Tuesday, December 20, 2016

The Saws Of Chartres Cathedral

I need a wealthy patron. Someone excited enough about my work and research they're interested in funding my modest lifestyle plus a generous budget for my clinically diagnosed BAD (Book Acquisition Disorder.)

After a bit of a break as we upheaved life, home and workshop around again I have again rolled myself back into finalizing the research and writing of my book on the Medieval Furniture of the Morgan Bible and I'm finding maybe the step back was good. I never stopped thinking about it, I just stopped looking at it everyday and that time has given me two gifts. First it's allowed me to re-approach the work I've done with a fresh eye. I'd done a lot of footwork, tracking down books and articles, gathering notes, connecting dots, but now, notes I wrote are offering fresh insights and things I might have missed. 

Second, and more importantly, the time has allowed me to find the book. It took me a while to realize anyone willing to apply ass to chair and fingers to keyboard can write step by step instructions on sticking boards together but that doesn't make a book - that makes IKEA instructions. I've been able to solidify the string of my truth that trusses tight the parts into, well if it's not a story then we'll call it a strong argument.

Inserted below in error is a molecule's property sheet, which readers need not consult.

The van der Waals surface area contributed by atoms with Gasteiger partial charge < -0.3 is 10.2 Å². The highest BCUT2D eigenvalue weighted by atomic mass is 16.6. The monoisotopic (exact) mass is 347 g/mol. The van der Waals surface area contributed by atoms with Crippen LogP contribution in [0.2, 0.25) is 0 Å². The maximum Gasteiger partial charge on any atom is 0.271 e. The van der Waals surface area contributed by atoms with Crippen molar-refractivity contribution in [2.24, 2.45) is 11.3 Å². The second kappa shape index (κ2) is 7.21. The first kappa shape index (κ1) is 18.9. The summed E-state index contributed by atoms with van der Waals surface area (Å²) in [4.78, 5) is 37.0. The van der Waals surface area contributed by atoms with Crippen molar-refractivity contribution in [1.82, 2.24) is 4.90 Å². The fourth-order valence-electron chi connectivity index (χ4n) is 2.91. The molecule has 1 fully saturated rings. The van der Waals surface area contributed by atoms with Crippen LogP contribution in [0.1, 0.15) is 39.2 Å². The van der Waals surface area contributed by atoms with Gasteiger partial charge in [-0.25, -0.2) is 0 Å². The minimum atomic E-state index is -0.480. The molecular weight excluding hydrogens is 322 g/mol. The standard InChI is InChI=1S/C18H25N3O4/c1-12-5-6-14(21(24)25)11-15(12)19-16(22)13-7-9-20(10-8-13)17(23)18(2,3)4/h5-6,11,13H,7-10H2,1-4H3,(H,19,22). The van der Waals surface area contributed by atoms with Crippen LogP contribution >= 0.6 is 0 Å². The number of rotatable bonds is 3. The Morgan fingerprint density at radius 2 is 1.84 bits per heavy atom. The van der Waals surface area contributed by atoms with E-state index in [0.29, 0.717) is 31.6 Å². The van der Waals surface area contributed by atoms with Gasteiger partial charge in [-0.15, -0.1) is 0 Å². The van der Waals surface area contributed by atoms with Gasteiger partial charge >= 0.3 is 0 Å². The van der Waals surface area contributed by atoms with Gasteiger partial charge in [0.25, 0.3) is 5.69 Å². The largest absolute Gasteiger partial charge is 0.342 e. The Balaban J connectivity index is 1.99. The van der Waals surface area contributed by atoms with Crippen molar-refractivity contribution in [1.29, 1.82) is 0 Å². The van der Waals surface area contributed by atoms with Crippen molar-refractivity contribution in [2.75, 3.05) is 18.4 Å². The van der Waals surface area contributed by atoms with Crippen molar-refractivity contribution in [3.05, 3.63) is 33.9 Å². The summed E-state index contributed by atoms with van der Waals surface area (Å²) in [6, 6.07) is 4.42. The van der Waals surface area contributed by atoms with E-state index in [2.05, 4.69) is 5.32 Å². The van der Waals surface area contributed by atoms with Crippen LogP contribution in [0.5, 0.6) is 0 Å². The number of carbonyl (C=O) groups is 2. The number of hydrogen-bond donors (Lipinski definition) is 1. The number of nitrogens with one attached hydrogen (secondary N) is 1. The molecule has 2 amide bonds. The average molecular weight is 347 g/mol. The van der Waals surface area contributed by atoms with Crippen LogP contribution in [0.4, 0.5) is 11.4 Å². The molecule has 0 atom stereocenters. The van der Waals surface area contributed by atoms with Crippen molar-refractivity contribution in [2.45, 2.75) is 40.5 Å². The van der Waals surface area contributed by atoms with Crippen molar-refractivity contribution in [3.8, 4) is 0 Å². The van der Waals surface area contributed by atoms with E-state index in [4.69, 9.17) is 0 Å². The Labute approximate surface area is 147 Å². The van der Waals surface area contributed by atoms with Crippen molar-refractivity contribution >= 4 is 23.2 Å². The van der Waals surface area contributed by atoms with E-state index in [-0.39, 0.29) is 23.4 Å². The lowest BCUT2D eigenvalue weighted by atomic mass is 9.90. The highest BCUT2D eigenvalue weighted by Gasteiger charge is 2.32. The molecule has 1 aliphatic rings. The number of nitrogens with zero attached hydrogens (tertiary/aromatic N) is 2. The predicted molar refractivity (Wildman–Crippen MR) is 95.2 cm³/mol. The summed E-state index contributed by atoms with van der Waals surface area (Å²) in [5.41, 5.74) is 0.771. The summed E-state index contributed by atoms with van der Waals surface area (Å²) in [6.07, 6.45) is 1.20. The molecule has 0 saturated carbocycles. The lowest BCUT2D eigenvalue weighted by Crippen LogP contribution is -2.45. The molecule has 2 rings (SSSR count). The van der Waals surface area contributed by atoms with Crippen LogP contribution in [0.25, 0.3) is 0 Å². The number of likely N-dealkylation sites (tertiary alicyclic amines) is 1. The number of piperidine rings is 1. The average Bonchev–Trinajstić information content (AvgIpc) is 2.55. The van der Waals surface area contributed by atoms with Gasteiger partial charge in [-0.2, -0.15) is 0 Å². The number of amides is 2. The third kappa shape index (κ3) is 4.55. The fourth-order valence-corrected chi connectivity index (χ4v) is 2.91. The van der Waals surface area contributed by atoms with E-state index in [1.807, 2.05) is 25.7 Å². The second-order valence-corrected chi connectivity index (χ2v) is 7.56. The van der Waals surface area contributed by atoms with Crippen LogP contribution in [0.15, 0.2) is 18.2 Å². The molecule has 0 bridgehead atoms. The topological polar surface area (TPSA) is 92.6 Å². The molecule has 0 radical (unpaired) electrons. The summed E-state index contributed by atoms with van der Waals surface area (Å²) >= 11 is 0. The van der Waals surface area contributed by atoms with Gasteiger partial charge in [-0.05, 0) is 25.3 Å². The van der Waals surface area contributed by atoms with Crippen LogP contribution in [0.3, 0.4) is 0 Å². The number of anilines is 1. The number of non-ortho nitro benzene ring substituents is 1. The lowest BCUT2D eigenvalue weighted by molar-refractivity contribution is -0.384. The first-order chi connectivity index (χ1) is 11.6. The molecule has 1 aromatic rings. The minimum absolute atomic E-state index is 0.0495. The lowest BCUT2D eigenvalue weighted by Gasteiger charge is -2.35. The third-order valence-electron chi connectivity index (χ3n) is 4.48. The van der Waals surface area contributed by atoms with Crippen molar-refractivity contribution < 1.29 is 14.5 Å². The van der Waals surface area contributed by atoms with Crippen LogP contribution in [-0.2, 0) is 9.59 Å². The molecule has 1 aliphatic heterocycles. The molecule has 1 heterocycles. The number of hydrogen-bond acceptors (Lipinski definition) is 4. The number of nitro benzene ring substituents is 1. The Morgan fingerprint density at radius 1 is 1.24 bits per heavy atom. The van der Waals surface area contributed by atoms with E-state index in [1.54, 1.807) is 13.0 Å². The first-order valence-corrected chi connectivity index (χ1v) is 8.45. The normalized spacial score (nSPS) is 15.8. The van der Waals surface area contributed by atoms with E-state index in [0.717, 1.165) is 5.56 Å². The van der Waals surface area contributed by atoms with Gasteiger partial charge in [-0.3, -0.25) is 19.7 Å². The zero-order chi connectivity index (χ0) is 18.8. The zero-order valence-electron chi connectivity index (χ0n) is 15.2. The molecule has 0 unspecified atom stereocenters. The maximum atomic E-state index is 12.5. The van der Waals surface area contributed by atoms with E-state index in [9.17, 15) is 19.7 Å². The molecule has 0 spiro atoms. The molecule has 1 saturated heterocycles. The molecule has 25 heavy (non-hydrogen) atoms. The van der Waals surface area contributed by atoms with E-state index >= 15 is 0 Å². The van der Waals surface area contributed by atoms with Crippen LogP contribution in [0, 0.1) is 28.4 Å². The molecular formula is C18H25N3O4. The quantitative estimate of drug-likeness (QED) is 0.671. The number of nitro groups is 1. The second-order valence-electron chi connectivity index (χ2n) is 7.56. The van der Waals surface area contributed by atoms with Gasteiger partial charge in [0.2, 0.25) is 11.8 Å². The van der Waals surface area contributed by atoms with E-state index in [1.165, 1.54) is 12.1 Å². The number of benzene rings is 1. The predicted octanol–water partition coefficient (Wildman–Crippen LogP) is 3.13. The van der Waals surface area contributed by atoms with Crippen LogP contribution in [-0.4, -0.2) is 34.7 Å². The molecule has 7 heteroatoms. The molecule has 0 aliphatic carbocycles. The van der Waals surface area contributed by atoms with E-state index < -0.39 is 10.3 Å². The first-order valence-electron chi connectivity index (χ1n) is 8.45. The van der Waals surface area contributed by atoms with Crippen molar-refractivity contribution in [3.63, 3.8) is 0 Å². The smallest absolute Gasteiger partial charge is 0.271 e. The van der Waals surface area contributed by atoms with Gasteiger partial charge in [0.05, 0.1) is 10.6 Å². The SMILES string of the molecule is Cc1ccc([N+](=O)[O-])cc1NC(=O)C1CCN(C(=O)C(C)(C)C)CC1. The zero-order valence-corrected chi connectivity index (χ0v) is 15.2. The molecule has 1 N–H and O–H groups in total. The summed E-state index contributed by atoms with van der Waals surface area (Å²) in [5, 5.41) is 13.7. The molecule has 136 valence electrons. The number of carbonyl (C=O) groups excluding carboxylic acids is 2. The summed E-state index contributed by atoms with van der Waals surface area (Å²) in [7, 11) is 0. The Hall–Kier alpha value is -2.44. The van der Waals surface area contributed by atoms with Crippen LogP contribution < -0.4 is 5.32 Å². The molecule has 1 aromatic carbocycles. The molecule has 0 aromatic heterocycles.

That string seems to have become a lit fuse and result will be sparse updates here, unfortunately this is a continuation of the recent trend. 

As a peace offering I'm sharing some photos I found tonight while looking at one of my primary collaborating sources, The Chartres Cathedral and some interesting saws. 



















The sharp teeth of war and revolution has chewed up many touchstones to Europe's past. If not eradicating them completely, then leaving them scarred and much changed, but the Chartres Cathedral is one of the exceptions, surviving mostly intact from it's early to mid 13th century construction. It has many details in the stained glass and stone friezes just waiting for the curious eye to discover. 

There is a fantastic resource documenting nearly every inch of the structure online thanks to the University of Pittsburgh and Dr. Alison Stones. You can visit it HERE. just start punching terms into the search function. Mind-blowing.